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Celebrating support workers

Posted by: , Posted on: - Categories: Care and support, Mental health, Workforce

Support workers are the backbone of health and social care organisations, providing year-round care for service users, patients and residents. Leanne Flint joined Cygnet Healthcare as a support worker in 2008. Here, she writes about the training and personal development which has helped her progress.

Jumping into a fresh challenge
Leanne takes a positive approach to life's challenges. She is just as positive about careers in care. [Image created by]

Looking for inspiration

I’d been working for an NHS GP surgery and, after many years, felt I needed a new challenge. My next-door neighbour worked at Cygnet and told me how rewarding the job was. I looked online and found a health care support worker vacancy at Aspen Clinic in Mexborough.

I attended the interview and was shown around the unit. Interestingly, one of the service users was also on the interview panel, asking me questions and giving me advice. It must have gone well as I was offered the role later that day. I agreed and never looked back.

When I was growing up, a member of my family suffered very bad anxiety, depression and post -traumatic stress disorder (PTSD). This changed my life completely, making me grow up very quickly.

At the time, mental health was a taboo subject. I can remember having weekly counselling sessions and asking what mental health support was available for carers. Although this was a difficult experience, it gave me a better understanding of the complexities of living with mental health conditions.

On my first day at Aspen Clinic, I was nervous, but I still found the courage to step through the doors at 8am. It was the best decision I ever made.

I attended the night staff’s morning handover and met the full team. This included the hospital manager, head of care and nursing, occupational therapy and support colleagues. They were the nicest people I have ever met. They all worked as a team and I could see from the outset no one was considered more important than any other.

Early starts, but the day is always interesting and varied. [Image created by]

My working day

Support workers’ roles vary hugely, as no two days are the same.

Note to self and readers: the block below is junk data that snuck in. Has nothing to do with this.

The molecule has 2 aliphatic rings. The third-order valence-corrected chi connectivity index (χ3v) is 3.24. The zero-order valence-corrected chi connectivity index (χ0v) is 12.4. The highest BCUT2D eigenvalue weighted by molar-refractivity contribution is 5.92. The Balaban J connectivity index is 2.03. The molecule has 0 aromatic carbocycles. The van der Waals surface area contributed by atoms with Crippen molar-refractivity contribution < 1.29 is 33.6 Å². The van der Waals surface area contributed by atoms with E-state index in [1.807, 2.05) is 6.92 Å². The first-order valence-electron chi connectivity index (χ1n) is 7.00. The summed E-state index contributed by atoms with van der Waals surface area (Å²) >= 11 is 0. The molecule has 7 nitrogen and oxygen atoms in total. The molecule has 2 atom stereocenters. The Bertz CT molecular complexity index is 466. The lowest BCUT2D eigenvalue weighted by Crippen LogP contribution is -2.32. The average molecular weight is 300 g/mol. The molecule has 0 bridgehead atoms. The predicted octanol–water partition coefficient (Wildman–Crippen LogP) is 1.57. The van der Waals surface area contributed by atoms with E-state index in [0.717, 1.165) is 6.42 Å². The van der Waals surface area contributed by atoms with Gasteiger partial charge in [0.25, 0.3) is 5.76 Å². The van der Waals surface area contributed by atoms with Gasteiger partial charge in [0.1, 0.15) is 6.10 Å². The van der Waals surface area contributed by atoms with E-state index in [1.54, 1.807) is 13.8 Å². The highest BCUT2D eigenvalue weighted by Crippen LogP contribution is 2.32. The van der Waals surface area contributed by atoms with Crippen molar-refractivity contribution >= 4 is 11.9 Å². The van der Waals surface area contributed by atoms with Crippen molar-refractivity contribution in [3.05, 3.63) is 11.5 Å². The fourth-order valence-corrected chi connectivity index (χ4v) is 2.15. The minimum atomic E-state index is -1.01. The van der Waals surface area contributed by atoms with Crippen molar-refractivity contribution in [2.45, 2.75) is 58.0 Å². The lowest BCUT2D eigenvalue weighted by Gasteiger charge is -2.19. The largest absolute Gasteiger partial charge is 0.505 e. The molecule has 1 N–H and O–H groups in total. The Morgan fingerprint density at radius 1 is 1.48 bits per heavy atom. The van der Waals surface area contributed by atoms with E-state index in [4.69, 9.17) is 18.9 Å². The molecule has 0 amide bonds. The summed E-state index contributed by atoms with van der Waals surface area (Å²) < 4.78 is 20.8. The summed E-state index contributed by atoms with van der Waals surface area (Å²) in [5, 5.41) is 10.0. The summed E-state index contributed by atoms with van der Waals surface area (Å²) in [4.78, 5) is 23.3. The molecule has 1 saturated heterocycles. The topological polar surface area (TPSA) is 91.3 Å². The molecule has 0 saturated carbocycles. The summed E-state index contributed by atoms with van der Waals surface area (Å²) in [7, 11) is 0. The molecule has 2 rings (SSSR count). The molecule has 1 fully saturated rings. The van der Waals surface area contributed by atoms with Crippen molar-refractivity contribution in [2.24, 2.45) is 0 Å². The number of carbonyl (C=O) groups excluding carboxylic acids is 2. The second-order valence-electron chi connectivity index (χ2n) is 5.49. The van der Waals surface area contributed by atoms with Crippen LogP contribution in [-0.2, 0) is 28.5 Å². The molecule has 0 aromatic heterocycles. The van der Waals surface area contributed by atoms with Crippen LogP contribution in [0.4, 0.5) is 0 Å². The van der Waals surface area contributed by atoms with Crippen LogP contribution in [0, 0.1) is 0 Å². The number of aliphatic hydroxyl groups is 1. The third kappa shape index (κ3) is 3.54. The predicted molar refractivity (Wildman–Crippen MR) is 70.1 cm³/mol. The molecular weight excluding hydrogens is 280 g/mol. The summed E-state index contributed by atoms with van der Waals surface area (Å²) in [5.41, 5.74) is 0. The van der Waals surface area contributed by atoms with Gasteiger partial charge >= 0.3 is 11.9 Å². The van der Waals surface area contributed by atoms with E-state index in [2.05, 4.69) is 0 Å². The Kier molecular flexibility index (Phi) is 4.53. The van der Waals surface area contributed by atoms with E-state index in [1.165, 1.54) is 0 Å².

The day on the ward gets properly underway with morning coffee and a breakfast club with the service users. This gives us time to chat with the people we support and ‘put the world to rights.’

We have different responsibilities throughout the day. This could include helping a service user with supermarket shopping, attending hospital appointments, or supporting their therapy sessions at a local animal centre.

This role has really opened my eyes to the value of the support we give every day. It really does make a massive impact on people’s lives.

As a team Leader, my role now involves assisting the support worker team through daily work allocations, planning monthly rotas, annual leave and staff supervisions. I still spend as much time as possible interacting with the team and the service users.

During my 15 years at Aspen Clinic, I’ve been offered so much training. I’ve completed NVQ Level, 1, 2 and 3 in Health and Social Care, all funded by Cygnet. I have also been trained in recording ECGs and phlebotomy. I have been qualified for over 12 years.

This training has helped me progress from my role as a health care support worker to team leader and carer lead. My role now includes supporting the unit and helping service users’ families, working together as a team to deliver the best care.

People sharing ideas with a common goal of success.
"We can talk to our Chief Executive at any time about new ideas for the organisation." [Image created by]

Shared values

My advice to anyone looking for roles within social care is to join a care provider committed to helping colleagues realise their potential, accomplish career goals and climb the ladder of success.

I’m also fortunate to work for an employer who values colleagues’ opinions and ideas on how to move forward and improve services. In this way, we all live up to the values of integrity, trust, empowerment, respect, and care.

We can talk to our Chief Executive at any time about new ideas for the organisation. There aren’t many places where you can do this, and I always feel valued as a member of the team.

To come from a small town, with a basic knowledge of mental health, to now being directly involved in the development of services and our team, has been an incredible journey.

My advice to anyone considering careers in care? Never think you’re ‘just a support worker’. We work as one to deliver outstanding care to everyone. The smiles you see on their faces warms the heart every time.

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